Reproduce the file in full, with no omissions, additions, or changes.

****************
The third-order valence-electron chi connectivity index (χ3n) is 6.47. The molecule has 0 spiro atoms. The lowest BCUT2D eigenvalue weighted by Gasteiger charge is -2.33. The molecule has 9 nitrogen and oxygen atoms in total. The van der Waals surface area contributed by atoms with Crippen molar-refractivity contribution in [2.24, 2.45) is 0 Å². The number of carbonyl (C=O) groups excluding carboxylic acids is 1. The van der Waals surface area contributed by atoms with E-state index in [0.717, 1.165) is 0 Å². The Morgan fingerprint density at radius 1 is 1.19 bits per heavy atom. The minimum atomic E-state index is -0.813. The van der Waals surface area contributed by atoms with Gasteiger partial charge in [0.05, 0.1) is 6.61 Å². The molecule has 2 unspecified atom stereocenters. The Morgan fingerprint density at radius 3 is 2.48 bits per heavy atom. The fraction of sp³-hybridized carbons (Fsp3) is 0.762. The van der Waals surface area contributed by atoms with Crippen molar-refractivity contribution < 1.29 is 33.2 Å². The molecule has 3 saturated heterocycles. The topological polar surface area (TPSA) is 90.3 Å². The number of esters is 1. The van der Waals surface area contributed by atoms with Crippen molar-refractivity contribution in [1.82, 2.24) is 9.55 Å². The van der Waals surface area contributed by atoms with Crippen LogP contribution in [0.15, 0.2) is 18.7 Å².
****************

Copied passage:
The third-order valence-electron chi connectivity index (χ3n) is 6.47. The molecule has 0 spiro atoms. The lowest BCUT2D eigenvalue weighted by Gasteiger charge is -2.33. The molecule has 9 nitrogen and oxygen atoms in total. The van der Waals surface area contributed by atoms with Crippen molar-refractivity contribution in [2.24, 2.45) is 0 Å². The number of carbonyl (C=O) groups excluding carboxylic acids is 1. The van der Waals surface area contributed by atoms with E-state index in [0.717, 1.165) is 0 Å². The Morgan fingerprint density at radius 1 is 1.19 bits per heavy atom. The minimum atomic E-state index is -0.813. The van der Waals surface area contributed by atoms with Gasteiger partial charge in [0.05, 0.1) is 6.61 Å². The molecule has 2 unspecified atom stereocenters. The Morgan fingerprint density at radius 3 is 2.48 bits per heavy atom. The fraction of sp³-hybridized carbons (Fsp3) is 0.762. The van der Waals surface area contributed by atoms with Crippen molar-refractivity contribution < 1.29 is 33.2 Å². The molecule has 3 saturated heterocycles. The topological polar surface area (TPSA) is 90.3 Å². The number of esters is 1. The van der Waals surface area contributed by atoms with Crippen molar-refractivity contribution in [1.82, 2.24) is 9.55 Å². The van der Waals surface area contributed by atoms with Crippen LogP contribution in [0.15, 0.2) is 18.7 Å².